Friday, October 14, 2016

Sidelined: MASCOTS

Christopher Guest’s Mascots introduces us to plucky weirdos driven to get in big foam costumes and wiggle around to delight and excite a crowd. There’s a husband/wife team (Zach Woods and Sarah Baker) who play a turtle and an octopus for a low-rent baseball team, a chipper Brit hedgehog for a soccer team (Tom Bennett), a loopy arts’ college armadillo (Parker Posey), a football teams’ oversized plumber (Christopher Moynihan), and a grouchy Irishman (Chris O’Dowd) who dresses as a giant fist for hockey games. They’re all driven to find success, powering forward with boundless positivity and love of the game in the pursuit of a silly dream: the grand prize at an annual mascot convention. If this sounds like it’s falling into Guest’s formula, you’re correct. It’s another of his mockumentaries involving an affectionately teased subculture. But unlike his great earlier comedies and their targets, Waiting for Guffman’s community theater, Best in Show’s dog competition, and A Might Wind’s folk music revival, Mascots lacks crucial specificity. Trying too hard to whip up eccentricities, it’s a flat, dull attempt at resuscitating a form that’s past its sell-by date.

Superficially, Mascots has everything that made earlier Christopher Guest movies great. It has the subculture. It has the large ensemble of funny people, including many of the performers who populated Guest’s earlier works and some welcome additions. (Present and accounted for are Jennifer Coolidge, John Michael Higgins, Michael Hitchcock, Fred Willard, Bob Balaban, Jane Lynch, Ed Begley, Jr., and others.) It has the bright, flat mockumentary style allowing for the humor to loosely arrive at tossed-off lines. It’s has the casually ridiculous spoken with only a hint of bemusement and straight-faced silliness unfolding for an unemphatic camera. It’s agreeable. But, wow, is it not funny. Maybe it rises to the level of gently amusing from time to time, and the whole picture never quite tanks into something totally contemptible, but that’s certainly a far cry from the best Guest can do. This is his first movie in a decade, and the problem is partly what happened to the comedy landscape while he was away.

Firstly, the mainstream mockumentary style was more refreshing and novel when he took the form from the classic This is Spinal Tap, in which he co-starred, and applied it to his own silly trilogy. With Guffman and the rest, there was the spark of invention in seeing big, funny ensembles improvise their way to hilarious, endlessly quotable dialogue in scenes assembled with verite deadpan and plot pushed along by interviews with the characters. Now, after two versions of The Office, Parks & Rec, Modern Family, Popstar: Never Stop Never Stopping and so on and so on, the style has been wrung out. Add to it Mascot’s half-heartedness with which it deploys the gimmick – with many scenes including cuts to impossible camera angles – and it just feels tired. Besides, at least those other mockumentaries were plausibly exaggerated looks at actual groups. The extrapolated and invented mascots and their rivalries and competitions here simply isn’t a culture with much connection to the real world. It’s not a parody of a real group of people; it’s simply goofing around based on a sliver of recognizable interest. (And if you think the plot is overfamiliar diminishing returns, wait’ll you see how Guest revives his memorable Corky St. Clair to flatlining results.)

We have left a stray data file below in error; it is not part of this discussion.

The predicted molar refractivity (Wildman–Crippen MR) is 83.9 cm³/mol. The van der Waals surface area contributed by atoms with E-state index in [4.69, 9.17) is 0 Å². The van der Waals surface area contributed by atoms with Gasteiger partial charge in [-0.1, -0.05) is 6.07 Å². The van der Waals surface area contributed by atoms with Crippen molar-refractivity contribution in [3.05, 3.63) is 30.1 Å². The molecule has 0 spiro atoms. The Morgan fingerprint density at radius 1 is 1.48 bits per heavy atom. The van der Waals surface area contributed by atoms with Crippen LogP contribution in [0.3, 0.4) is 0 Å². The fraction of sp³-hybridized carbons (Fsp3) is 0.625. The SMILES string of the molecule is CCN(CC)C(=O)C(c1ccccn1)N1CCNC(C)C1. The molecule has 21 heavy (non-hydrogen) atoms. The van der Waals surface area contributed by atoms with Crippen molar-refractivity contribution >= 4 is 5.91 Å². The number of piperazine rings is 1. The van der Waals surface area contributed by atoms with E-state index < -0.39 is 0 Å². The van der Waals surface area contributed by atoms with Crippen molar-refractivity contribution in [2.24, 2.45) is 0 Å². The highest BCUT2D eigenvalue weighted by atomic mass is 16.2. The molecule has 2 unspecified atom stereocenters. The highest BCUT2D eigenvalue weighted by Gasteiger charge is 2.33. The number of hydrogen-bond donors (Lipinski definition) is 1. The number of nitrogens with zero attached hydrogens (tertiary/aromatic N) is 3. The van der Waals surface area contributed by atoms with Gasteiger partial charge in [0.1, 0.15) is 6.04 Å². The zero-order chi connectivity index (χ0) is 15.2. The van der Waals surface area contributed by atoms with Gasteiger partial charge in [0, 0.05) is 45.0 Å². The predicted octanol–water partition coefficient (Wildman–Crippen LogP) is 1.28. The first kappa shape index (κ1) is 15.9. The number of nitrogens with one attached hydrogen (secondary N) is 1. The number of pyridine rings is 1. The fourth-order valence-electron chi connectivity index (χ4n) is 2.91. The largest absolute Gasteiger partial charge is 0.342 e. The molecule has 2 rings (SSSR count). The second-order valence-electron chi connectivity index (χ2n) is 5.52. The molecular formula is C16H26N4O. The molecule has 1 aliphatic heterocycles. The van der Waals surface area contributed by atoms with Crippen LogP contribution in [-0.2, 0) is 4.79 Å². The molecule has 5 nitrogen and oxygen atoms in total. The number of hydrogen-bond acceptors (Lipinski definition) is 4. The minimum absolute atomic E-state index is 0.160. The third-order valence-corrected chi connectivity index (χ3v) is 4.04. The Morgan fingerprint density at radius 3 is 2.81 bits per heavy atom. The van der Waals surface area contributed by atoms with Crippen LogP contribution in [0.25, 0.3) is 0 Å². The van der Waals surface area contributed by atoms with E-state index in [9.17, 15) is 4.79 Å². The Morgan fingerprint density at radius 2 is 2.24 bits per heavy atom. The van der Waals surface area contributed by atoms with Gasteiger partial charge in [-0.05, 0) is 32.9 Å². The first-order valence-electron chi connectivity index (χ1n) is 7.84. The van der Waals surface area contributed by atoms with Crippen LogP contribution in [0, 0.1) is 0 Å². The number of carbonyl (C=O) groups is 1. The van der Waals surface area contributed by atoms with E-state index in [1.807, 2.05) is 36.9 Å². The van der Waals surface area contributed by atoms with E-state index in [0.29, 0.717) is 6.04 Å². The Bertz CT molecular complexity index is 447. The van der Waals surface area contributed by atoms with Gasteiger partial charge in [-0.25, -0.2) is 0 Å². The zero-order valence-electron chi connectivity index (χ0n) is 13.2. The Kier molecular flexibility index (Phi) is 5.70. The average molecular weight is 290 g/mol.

Secondly, the improv style has also come to dominate the comedy film scene. From the Apatow productions – which expand their runtimes with long, loose scenes of characters cracking each other up – to every comedy that pauses its action for punchline roulettes in which the cast takes turns throwing out insults. (These have long stopped seeming like scenes and are more a matter of spitting a bunch of possible jokes and hoping one lands hard enough to excuse the rest. It’s coverage, not choices.) The shaggy scenes in which talented people find their way to a naturally funny bantering chemistry is no longer unfamiliar territory. And when it’s handled so carelessly as it is with Mascots it just feels sad. As a big fan of his earlier work, seeing Guest’s formula returning in such a diminished state is dispiriting. Sure, there are fleeting moments of good humor – like a hotel with a “John Wayne suite” downgrading a disappointed guest to the “Slim Pickens” – but there’s otherwise a desperation in scenes devoid of interest and missing laughs. I smiled a few times, chuckled a few more, but was otherwise thoroughly bummed out by how pale an echo of old favorites it is. Compared to other modern comedies, at least it’s not unendurable or ugly. It’s watchable. But the dead air is deafening.

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